Author Pamela Nowak writes historical women’s fiction and award-winning historical romance set in the American West. Necessary Deceptions: The Women of Wyatt Earp (Five Star Publishing, 2022) is her second historical fiction release that explores the forgotten stories of real women. You’ll find Pam on her website at PamelaNowak.com and on Facebook. Read more about her writing in SWW’s 2022 interview, and look for Necessary Deceptions at Barnes & Noble and on her Amazon author page.
What would you like readers to know about the story you tell in Necessary Deceptions?
I think what I want readers to know right up front is that this is the story of Mattie Blaylock and Josie Marcus rather than a story about Wyatt Earp. Certainly, how Wyatt impacted their lives is important (because he certainly did), but this is about the women forgotten by history and hidden behind Earp’s legend. Neither of these women have been given their own voice until recently and neither have been treated fairly in the books and movies about Wyatt. They were both complex women, dealing with the harsh realities of life and were so much more than the cardboard cut-out characters typically portrayed.
What sparked the story idea, and how did the book come together after that?
A few years ago, I read an excellent nonfiction book about all the Earp women, Mrs. Earp: The Wives And Lovers Of The Earp Brothers by Sherry Monahan. I instantly knew there was a novel there and I began researching several of the women…looking for story lines. I loved Virgil’s wife Allie, but Mattie and Josie had such complicated stories and overlapping stories. There wasn’t much information on Mattie, though. When I found Mattie by E.C. (Ted) Meyers, I realized there were enough threads for me to follow.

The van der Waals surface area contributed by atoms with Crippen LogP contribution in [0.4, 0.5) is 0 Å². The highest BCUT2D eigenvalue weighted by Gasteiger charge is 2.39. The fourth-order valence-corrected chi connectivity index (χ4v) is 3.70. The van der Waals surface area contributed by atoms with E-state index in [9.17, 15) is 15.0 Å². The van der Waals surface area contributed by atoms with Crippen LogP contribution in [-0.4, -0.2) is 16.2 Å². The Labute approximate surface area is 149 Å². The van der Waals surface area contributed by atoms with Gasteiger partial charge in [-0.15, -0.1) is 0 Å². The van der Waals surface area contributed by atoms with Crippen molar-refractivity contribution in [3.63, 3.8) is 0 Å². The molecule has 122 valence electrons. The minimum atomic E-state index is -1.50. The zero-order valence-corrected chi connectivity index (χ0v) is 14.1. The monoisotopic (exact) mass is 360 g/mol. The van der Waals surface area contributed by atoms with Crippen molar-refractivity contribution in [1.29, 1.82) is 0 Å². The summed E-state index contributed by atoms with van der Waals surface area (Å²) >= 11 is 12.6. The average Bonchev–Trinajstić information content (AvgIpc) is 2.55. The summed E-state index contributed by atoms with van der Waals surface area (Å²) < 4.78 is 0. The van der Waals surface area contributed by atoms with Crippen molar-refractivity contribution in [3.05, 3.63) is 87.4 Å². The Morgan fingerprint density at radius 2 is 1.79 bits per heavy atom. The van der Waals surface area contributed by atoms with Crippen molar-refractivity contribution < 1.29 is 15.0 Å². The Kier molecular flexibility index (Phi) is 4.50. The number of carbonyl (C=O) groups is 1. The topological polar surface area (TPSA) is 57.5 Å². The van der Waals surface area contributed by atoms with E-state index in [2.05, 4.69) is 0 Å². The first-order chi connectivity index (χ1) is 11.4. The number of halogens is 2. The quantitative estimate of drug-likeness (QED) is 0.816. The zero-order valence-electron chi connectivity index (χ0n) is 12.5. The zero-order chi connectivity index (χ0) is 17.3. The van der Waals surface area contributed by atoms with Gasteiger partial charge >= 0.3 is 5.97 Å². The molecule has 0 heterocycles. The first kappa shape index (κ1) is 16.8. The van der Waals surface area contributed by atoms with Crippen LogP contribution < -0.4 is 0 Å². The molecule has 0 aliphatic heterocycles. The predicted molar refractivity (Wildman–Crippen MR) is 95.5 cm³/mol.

Tell us about your main characters. What was it about them that fascinated you so much that you wrote a novel about their lives?
Josie fascinated me in that she seemed to have spent her entire life crafting false narratives about her life. I wanted to dig into her motives for that and sifting through her personal narratives was a research challenge that appealed to me. Her lies contained small pieces of truth and once I found support in the historical record for those, I could pick apart the embellishments and alterations she created. Largely, the legend of Wyatt Earp was created by Josie. She buried almost all of his past lawlessness. Research into Mattie revealed arrest records, court documents, and threads that knit a whole different picture of his past. There were large holes in Mattie’s history but there were family “stories” that allowed me to fill those holes with plausible fiction.
How does the historical setting — that particular moment in history — impact the story and the characters?
The 1850s through 1880s in the West was a time of opportunity for many and some of that opportunity was based in manipulation of legal systems that were in their formative stages. For women, the West was a place of stark reality and few avenues of support. This collision often brought them together within the prostitution trade, whether working it from the inside or “on the payroll” as a lawman. Of course, this didn’t occur solely in the West but in this era, the West was rampant with it. The mix of prostitution, gambling, opportunity, and politics in that place at that time made for tons of conflict.